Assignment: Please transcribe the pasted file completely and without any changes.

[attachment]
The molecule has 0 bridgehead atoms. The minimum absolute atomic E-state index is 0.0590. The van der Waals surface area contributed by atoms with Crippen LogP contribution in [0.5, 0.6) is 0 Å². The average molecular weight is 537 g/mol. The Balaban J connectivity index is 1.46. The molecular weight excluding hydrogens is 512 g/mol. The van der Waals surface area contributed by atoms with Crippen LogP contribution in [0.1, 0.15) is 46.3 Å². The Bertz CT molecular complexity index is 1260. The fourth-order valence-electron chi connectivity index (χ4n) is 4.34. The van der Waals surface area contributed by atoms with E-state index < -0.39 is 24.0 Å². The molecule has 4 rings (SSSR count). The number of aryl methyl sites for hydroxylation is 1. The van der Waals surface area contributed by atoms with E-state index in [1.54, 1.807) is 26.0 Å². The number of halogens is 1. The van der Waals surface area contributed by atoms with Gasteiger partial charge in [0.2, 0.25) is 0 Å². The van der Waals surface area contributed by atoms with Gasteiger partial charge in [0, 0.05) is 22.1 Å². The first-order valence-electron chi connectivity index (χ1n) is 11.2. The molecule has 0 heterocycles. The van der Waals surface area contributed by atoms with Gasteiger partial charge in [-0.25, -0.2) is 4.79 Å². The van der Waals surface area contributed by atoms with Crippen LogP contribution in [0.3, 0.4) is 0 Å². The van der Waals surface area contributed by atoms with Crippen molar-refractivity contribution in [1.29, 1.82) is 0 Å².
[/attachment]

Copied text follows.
The molecule has 0 bridgehead atoms. The minimum absolute atomic E-state index is 0.0590. The van der Waals surface area contributed by atoms with Crippen LogP contribution in [0.5, 0.6) is 0 Å². The average molecular weight is 537 g/mol. The Balaban J connectivity index is 1.46. The molecular weight excluding hydrogens is 512 g/mol. The van der Waals surface area contributed by atoms with Crippen LogP contribution in [0.1, 0.15) is 46.3 Å². The Bertz CT molecular complexity index is 1260. The fourth-order valence-electron chi connectivity index (χ4n) is 4.34. The van der Waals surface area contributed by atoms with E-state index < -0.39 is 24.0 Å². The molecule has 4 rings (SSSR count). The number of aryl methyl sites for hydroxylation is 1. The van der Waals surface area contributed by atoms with E-state index in [1.54, 1.807) is 26.0 Å². The number of halogens is 1. The van der Waals surface area contributed by atoms with Gasteiger partial charge in [0.2, 0.25) is 0 Å². The van der Waals surface area contributed by atoms with Gasteiger partial charge in [0, 0.05) is 22.1 Å². The first-order valence-electron chi connectivity index (χ1n) is 11.2. The molecule has 0 heterocycles. The van der Waals surface area contributed by atoms with Gasteiger partial charge in [-0.25, -0.2) is 4.79 Å². The van der Waals surface area contributed by atoms with Crippen LogP contribution in [0.3, 0.4) is 0 Å². The van der Waals surface area contributed by atoms with Crippen molar-refractivity contribution in [1.29, 1.82) is 0 Å².